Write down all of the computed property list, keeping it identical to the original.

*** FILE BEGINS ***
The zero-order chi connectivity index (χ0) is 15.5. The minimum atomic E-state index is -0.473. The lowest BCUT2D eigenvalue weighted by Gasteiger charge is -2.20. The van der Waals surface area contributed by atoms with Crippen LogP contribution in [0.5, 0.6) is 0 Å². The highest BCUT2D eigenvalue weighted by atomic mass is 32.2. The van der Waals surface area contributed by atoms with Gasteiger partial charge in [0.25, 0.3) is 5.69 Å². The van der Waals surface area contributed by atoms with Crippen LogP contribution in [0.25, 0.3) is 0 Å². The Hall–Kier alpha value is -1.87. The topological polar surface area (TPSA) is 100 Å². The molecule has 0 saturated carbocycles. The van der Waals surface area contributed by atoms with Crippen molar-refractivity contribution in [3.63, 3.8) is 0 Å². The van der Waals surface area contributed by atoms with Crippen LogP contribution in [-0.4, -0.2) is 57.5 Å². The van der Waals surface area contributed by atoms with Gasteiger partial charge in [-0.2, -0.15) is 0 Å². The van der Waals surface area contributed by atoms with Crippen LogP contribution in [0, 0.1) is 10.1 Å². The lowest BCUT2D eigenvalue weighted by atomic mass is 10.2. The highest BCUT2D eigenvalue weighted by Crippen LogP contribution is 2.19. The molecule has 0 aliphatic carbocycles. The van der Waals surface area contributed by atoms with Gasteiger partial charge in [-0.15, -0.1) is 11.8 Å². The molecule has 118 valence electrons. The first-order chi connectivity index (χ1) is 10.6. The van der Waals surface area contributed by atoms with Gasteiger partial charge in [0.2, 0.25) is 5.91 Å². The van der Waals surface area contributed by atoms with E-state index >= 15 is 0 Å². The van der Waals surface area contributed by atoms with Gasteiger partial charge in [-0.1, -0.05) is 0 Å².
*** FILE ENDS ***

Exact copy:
The zero-order chi connectivity index (χ0) is 15.5. The minimum atomic E-state index is -0.473. The lowest BCUT2D eigenvalue weighted by Gasteiger charge is -2.20. The van der Waals surface area contributed by atoms with Crippen LogP contribution in [0.5, 0.6) is 0 Å². The highest BCUT2D eigenvalue weighted by atomic mass is 32.2. The van der Waals surface area contributed by atoms with Gasteiger partial charge in [0.25, 0.3) is 5.69 Å². The van der Waals surface area contributed by atoms with Crippen LogP contribution in [0.25, 0.3) is 0 Å². The Hall–Kier alpha value is -1.87. The topological polar surface area (TPSA) is 100 Å². The molecule has 0 saturated carbocycles. The van der Waals surface area contributed by atoms with Crippen molar-refractivity contribution in [3.63, 3.8) is 0 Å². The van der Waals surface area contributed by atoms with Crippen LogP contribution in [-0.4, -0.2) is 57.5 Å². The van der Waals surface area contributed by atoms with Gasteiger partial charge in [-0.2, -0.15) is 0 Å². The van der Waals surface area contributed by atoms with Crippen LogP contribution in [0, 0.1) is 10.1 Å². The lowest BCUT2D eigenvalue weighted by atomic mass is 10.2. The highest BCUT2D eigenvalue weighted by Crippen LogP contribution is 2.19. The molecule has 0 aliphatic carbocycles. The van der Waals surface area contributed by atoms with Gasteiger partial charge in [-0.15, -0.1) is 11.8 Å². The molecule has 118 valence electrons. The first-order chi connectivity index (χ1) is 10.6. The van der Waals surface area contributed by atoms with Gasteiger partial charge in [0.2, 0.25) is 5.91 Å². The van der Waals surface area contributed by atoms with E-state index >= 15 is 0 Å². The van der Waals surface area contributed by atoms with Gasteiger partial charge in [-0.1, -0.05) is 0 Å².